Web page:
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Peanut Milk Recipe

fuzzywzhe | May 13, 200810:17 PM

Want a decent recipe for it? I looked all over the net until I found something that could be worked into something I consider drinkable:

peanut milk:

It tastes a little bizarre the first time, but it's still better than soymilk. You can substitute almonds in this for almond milk too - they have to be RAW almonds.

* 8 cups of water
* 1 cup of UNCOOKED (raw) peanuts
* 5 cardamom pods (optional)
* 5 cloves (optional)
* 8 tbs of sugar or to taste
* 1/8 th tsp salt
* A good blender
* A fine sieve or coffee filter (not paper coffee filter - a reusable metal one)

Put the water, cloves, and cardamom pods into a pot and bring to a boil

Place the peanuts into the blender.

After the water boils for a minute or 2, turn off the heat and place 2 cups of the water into the blender and try to get all the cloves and cardamom pods in as well. You want to chop them up with the peanuts.


BEFORE TURNING ON THE BLENDER, Let the water sit with the peanuts with the blender cover on for about 1 minute. This allows the air in the blender to heat up and EXPAND. You want to do this each time you add hot water into the blender.

Do a short pulse on the blender holding the top down tight since the hot water will heat the air in the blender quickly and pop off the top if you're not careful. Once the air is all warmed up, you can do a long pulse. Do 10 seconds of a straight pulse until the peanuts are liquefied. Let this rest for 5 minutes so the water can soak up the moisture from the peanuts.

Take the mixture and strain the pulp through the filter into a bowl. At this point it will be very thick and difficult to strain, but it will get easier as you go along. Use a spoon to move around the pulp to get it to drain more quickly. You don't need to get all the liquid out, just enough to make room in the blender for more hot water. After you do this, dump the pulp from the filter back into the blender.

Add 2 more cups of water into the blender with the pulp, do a short pulse just to mix it, and go back to straining it. It doesn't need to sit for 5 minutes anymore. Keep returning the pulp to the blender and adding another 2 cups of water, straining, etc, until you've used up all the water.

When you're done the peanut pulp should be like a fine grain in texture. If you have that, you've done it right and I've explained it properly.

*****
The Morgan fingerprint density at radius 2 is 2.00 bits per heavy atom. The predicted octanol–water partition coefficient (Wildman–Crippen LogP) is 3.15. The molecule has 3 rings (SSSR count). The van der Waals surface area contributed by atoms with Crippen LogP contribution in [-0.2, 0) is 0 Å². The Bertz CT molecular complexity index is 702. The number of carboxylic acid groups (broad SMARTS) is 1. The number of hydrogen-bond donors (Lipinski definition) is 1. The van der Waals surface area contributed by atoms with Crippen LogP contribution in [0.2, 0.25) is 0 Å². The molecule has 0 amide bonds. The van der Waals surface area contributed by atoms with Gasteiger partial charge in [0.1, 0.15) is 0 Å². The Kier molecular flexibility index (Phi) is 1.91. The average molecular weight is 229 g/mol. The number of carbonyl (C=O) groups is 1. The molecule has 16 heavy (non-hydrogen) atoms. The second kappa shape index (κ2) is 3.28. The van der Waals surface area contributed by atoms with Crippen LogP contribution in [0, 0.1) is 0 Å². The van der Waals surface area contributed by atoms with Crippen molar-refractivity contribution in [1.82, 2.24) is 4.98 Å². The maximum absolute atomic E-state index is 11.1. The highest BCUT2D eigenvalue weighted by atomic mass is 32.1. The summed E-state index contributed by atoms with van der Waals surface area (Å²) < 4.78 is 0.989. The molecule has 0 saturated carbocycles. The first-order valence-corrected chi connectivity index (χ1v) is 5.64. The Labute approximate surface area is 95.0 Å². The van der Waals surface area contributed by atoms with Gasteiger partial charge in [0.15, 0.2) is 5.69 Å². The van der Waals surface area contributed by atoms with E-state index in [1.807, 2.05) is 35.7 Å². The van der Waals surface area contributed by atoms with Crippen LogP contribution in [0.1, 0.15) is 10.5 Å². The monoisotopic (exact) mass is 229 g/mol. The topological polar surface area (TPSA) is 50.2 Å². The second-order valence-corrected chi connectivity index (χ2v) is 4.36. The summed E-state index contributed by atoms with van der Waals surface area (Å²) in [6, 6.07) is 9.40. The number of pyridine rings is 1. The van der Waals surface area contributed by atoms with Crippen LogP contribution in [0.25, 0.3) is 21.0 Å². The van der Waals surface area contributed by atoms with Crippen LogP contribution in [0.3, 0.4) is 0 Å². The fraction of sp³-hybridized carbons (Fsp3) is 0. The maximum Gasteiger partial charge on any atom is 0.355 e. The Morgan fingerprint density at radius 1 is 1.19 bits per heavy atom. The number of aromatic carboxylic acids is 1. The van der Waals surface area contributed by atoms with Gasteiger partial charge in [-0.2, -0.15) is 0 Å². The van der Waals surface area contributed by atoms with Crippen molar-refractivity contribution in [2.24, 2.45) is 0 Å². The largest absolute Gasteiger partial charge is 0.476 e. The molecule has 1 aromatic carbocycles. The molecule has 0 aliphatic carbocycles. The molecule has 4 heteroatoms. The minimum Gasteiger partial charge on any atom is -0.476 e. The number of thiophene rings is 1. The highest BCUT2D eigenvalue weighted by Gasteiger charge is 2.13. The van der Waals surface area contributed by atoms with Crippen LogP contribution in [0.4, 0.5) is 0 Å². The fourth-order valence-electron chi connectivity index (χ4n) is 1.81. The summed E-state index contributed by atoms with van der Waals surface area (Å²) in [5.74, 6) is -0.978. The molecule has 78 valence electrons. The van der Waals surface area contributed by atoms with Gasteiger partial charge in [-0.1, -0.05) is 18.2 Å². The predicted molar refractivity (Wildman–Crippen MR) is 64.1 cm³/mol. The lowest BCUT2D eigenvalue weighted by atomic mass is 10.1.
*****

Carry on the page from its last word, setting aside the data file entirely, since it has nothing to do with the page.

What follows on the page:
Put the liquid into a container and mix in the sugar and salt now. Pop it into the fridge and let it cool down. If you use aspartame or another sugar substitute, it's best to let the mixture cool completely before adding it, since many artificial sweeteners break down in hot water. Aspartame (brand name nutrasweet) is the worst for this. Actually, aspartame becomes toxic at high temperatures, but strangely this is not advertised.

Throw away the pulp, I have no idea what use it is and it's got practically no flavor now anyhow much less nutrients.

I am addicted to this stuff.

The first time I had it, I was a bit overwhelmed by the flavor of peanuts, but I quickly became accustomed to it, and now I make it every 2 days. After a week of drinking this, you'll enjoy it as much as rice milk or horchata both of which I am also addicted to. It's very healthy too, supposedly.

You can buy all the ingredients at any Indian store very inexpensively. If you've never gone into an Indian store, I recommend you do because they have superior quality spices and they are 1/3rd the cost of any "normal" store.

If you don't want to use cardamom or cloves, you can try vanilla extract or even vanilla beans I think - although I've not tried this. Depending on the peanuts you get, you need to add more or less sweetener. I've use saccharine with this, and 4 packets is plenty. Real sugar isn't quite as sweet.

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